22. February 2016 · Comments Off on Tips for Buying a Cool TV · Categories: electronics · Tags: , , ,

A Short History of TV: The Magic of 3 Colors — RGB

TV has advanced together with our knowledge of how light can be generated. Since Scottish inventor John Logie Baird introduced the very first mechanical TV in 1925, marvelous advancements have been made to TV technology. But the foundation of color TV—the primary colors Red, Green and Blue (RGB)—is still the same as it was the first color transmissions were developed back in the 1930s and 1940s.

In fact, the emergence of the latest TV trend—thin, flat and sometimes curvy—started only about 10 years ago. In the history of TV, CRT TV dominated the market for a long period during the 20th century. It may be surprising that inside every cathode ray tube are electron guns. The TV functions when the electron guns fire three electron beams (one for each color) through a vacuum tube at a glass plate covered with a phosphorescent screen, causing the phosphors to emit light.

Despite being the dominant display technology for so long, CRT TVs have several limitations. Because the electron beams need to be the same length to all parts of the display, the screen curves away from the viewer, creating an uncomfortable surface for viewing. Additionally, a certain distance between the display and electron guns is essential, resulting in difficulty in making CRT TVs thin, and the glass screens were thick and heavy. As a result, CRT TVs have lost popularity as new display technologies arise.

TV has advanced together with our knowledge of how light can be generated. Since Scottish inventor John Logie Baird introduced the very first mechanical TV in 1925, marvelous advancements have been made to TV technology. But the foundation of color TV—the primary colors Red, Green and Blue (RGB)—is still the same as it was the first color transmissions were developed back in the 1930s and 1940s.

In fact, the emergence of the latest TV trend—thin, flat and sometimes curvy—started only about 10 years ago. In the history of TV, CRT TV dominated the market for a long period during the 20th century. It may be surprising that inside every cathode ray tube are electron guns. The TV functions when the electron guns fire three electron beams (one for each color) through a vacuum tube at a glass plate covered with a phosphorescent screen, causing the phosphors to emit light.

Despite being the dominant display technology for so long, CRT TVs have several limitations. Because the electron beams need to be the same length to all parts of the display, the screen curves away from the viewer, creating an uncomfortable surface for viewing. Additionally, a certain distance between the display and electron guns is essential, resulting in difficulty in making CRT TVs thin, and the glass screens were thick and heavy. As a result, CRT TVs have lost popularity as new display technologies arise.

The Rise of the Flat Screen
Beginning around the year 2000, the CRT era began to give way to lighter, flat screens. Before this time, it was difficult to imagine hanging a TV on the wall, but with PDPs and LCDs, wall-mounted TVs dramatically changed the interior of people’s homes.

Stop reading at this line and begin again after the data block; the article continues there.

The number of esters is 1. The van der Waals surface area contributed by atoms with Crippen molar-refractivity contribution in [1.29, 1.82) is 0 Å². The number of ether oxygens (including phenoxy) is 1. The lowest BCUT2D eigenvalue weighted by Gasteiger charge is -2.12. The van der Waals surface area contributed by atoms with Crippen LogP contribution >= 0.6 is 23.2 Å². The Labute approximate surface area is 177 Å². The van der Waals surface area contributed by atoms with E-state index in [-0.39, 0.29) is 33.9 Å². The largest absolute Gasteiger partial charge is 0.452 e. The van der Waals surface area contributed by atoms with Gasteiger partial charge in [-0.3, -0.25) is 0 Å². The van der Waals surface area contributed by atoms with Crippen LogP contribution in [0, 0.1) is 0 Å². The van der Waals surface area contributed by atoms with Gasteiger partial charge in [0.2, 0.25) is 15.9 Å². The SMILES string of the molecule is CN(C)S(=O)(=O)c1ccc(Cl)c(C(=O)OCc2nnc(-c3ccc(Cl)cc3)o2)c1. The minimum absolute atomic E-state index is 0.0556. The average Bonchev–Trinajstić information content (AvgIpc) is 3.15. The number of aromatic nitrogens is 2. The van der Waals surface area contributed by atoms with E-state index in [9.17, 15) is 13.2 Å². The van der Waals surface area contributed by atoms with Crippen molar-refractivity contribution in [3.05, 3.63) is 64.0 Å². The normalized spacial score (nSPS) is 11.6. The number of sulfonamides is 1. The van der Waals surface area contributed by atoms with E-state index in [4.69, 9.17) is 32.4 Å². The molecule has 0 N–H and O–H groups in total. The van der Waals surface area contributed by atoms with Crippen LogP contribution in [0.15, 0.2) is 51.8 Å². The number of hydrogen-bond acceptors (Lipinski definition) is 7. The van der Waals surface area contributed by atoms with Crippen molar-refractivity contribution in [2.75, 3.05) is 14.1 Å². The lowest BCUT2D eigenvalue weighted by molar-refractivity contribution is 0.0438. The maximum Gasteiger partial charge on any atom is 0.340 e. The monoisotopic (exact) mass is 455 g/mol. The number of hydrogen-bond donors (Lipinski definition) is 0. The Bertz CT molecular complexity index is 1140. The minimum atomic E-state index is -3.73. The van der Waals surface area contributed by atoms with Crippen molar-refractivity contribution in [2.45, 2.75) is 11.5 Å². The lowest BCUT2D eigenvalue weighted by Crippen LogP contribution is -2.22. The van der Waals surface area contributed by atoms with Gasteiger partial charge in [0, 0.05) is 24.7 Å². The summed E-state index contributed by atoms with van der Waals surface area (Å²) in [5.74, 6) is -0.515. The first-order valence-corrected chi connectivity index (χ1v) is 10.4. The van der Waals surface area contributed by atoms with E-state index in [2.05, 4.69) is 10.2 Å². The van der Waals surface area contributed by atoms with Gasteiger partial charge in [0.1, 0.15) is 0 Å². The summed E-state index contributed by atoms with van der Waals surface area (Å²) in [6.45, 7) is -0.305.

The first alternative to CRTs to gain popularity was the PDP TV. As the name suggests, PDP uses plasma to generate light, making it thinner. Plasma is one of the four fundamental states of matter, but is not a solid, liquid or gas. It refers to the electrically neutral state when the number of positive and negative charged particles, or ions, is equal. The northern lights in the Arctic and lightning are two natural examples of plasma light. A PDP is made of two glass plates surrounding millions of phosphor-coated, gas-filled cells. When electric stimulation is produced, gas is discharged and light is emitted. Because PDPs use inert gas, there is little risk of explosion from this unique chemical reaction. There are two panes of glass, in front and behind, that protect from leaking gas. This makes PDP TVs slightly heavy, but safe.

PDPs were successful in making flat screen TVs more popular, due to a clear picture quality that was great for watching movies and sold at reasonable prices. Now, the number of PDP models is on the decline. PDPs use high voltage when discharging gas, resulting in high energy consumption and heat generation. A rather dark screen required additional power. Issues of longevity required even more voltage to generate a brighter picture. Limitations such as these made way for the next evolution in TV displays.

LCD displays addressed the disadvantages of PDPs, and have become the latest trend in TV technology. Almost 99 percent of TVs sold globally today are LCD-based TVs. Unlike PDPs and OLED TVs, which produce light on their own, LCD TVs use a backlight in the rear panel that passes through a color filter to produce a range of colors. The liquid crystal layer is located between the backlight and the color filter, blocking any color that must not go out.

Because LCD TVs use a separate backlight, the screens are brighter without sacrificing the lifespan of the TV. The human eye is more sensitive to brighter screens than darker screens, which is a major reason LCDs have become the most popular type of display today.

As for LED TVs, the explanation is fairly simple. They are simply LCD TVs that use small, long-lasting LEDs for backlight. It’s hard to believe that a fluorescent lamp is inside each display. Previously, LCD TVs used parts in the shape of fluorescent lamps for backlighting, such as cold cathode fluorescent lamp (CCFL). But these days, most LCDs use LED backlights, so the terms are almost interchangeable.